With the video game market credited for racking up $7 billion in annual sales, even trade shows about the industry are big news for legions of loyal gamers. With the demise (or at least downsizing) of the Electronic Entertainment Exposition--the gigantic video game show held in LA each spring--smaller events, such as the Game Developers Conference are picking up the slack.
The show floor is bigger than last year's, and companies such as Sony and Nintendo have set up large E3-style multimedia booths, making the event's higher public profile one of the biggest stories coming out of GDC this year. After all, the three new console launches--the Sony PlayStation 3, the Nintendo Wii, and the Microsoft Xbox 360--are already behind us, and the biggest news at the show, Sony's plan for a PS3 social-networking platform, was leaked days before attendees arrived in San Francisco for the five-day conference.
, the name of Sony's PS3 social-networking experiment, combines elements of both Microsoft's Xbox Live and Nintendo's custom Mii characters. Users will be able to create an online avatar and interact with other PS3 owners in a world reminiscent of the popular social MMO Second Life. They can compete in casual games, decorate their virtual apartments, and, naturally, use incremental micropayments to upgrade their characters and buy virtual stuff for their virtual living spaces. Expect a beta release in April and an official launch this fall.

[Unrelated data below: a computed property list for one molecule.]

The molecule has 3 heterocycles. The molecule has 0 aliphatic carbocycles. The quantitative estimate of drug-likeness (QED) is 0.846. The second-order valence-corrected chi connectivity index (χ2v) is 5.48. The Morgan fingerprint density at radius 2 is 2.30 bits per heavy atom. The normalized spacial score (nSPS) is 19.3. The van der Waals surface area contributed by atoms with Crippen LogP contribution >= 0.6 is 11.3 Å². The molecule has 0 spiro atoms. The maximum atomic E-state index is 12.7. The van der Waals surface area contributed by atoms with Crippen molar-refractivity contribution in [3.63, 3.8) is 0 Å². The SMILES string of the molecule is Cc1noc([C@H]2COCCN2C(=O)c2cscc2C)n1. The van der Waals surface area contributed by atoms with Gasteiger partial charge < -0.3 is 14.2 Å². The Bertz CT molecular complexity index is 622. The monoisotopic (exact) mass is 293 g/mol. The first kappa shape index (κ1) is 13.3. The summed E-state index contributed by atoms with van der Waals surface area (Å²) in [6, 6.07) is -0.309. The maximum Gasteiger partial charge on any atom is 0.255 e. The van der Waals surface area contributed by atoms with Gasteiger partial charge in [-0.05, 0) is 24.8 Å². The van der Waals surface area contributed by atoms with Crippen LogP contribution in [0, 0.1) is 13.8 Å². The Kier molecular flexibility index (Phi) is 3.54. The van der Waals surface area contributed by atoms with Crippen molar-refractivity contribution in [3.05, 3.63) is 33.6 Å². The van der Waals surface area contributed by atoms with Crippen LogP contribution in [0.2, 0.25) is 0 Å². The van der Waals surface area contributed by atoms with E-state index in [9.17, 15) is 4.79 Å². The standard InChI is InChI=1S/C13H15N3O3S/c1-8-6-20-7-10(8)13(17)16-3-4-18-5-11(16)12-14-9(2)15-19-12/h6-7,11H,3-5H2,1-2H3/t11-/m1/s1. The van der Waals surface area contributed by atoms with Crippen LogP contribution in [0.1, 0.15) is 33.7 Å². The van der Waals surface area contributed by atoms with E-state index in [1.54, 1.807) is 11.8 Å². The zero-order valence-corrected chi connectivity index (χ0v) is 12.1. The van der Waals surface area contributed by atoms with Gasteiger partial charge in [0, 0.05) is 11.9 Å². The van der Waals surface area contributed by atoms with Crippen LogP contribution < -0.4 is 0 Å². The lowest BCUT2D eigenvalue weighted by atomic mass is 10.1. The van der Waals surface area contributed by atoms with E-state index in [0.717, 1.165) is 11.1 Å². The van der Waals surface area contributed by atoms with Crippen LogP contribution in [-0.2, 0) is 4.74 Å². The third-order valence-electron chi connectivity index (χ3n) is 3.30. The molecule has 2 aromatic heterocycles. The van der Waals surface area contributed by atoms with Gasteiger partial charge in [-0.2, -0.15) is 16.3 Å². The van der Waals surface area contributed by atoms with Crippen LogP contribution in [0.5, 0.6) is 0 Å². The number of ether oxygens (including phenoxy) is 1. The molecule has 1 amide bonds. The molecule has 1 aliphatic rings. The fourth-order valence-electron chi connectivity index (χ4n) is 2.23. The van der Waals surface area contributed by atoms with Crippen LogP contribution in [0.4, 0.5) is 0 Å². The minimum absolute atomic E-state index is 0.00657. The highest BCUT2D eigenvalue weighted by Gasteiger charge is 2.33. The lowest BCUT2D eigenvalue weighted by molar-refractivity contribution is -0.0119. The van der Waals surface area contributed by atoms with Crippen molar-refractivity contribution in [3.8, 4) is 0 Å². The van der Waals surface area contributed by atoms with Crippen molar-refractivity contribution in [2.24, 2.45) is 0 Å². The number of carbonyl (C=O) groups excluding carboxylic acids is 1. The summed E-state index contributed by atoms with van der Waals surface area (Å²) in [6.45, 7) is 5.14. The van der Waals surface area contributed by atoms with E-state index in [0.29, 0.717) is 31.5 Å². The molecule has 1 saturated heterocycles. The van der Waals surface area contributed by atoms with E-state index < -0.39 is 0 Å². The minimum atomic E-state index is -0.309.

Nintendo, despite having a huge consumer win with the best-selling Wii console, had a surprisingly low profile at the Game Developers Conference. Shigeru Miyamoto's keynote address covered little new ground, announcing a new Wii channel for Miis to compete in popularity contests.
The real reason behind the lack of Nintendo news had little to do with the games themselves. The Japanese government is planning to sell off its nearly 2 million shares of Nintendo stock, and the company is prohibited from making any major announcements during the sale that might affect the stock price. There were new details and screenshots from already announced, high-profile upcoming games such as The Legend of Zelda: Phantom Hourglass for the handheld Nintendo DS, but little to placate the Nintendo faithful.
Microsoft's big news at the show concerned Windows Live, the company's PC-based equivalent to Xbox Live, for creating an online identity and collecting friends and in-game awards. Just as on the Xbox, a Silver-level membership is free, while a Gold membership will cost $50 per year. With a Gold account, Windows Live users will be able to play cross-platform games against Xbox owners, and current Xbox Live Gold members will be able to use their existing accounts on Windows Live.
Perhaps more interesting was the XNA Challenge, where four teams of developers competed to create a game using Microsoft's XNA game development tools in only four days. The teams are in the running to win $10,000 and a chance to have their game published as an Xbox Live Arcade title.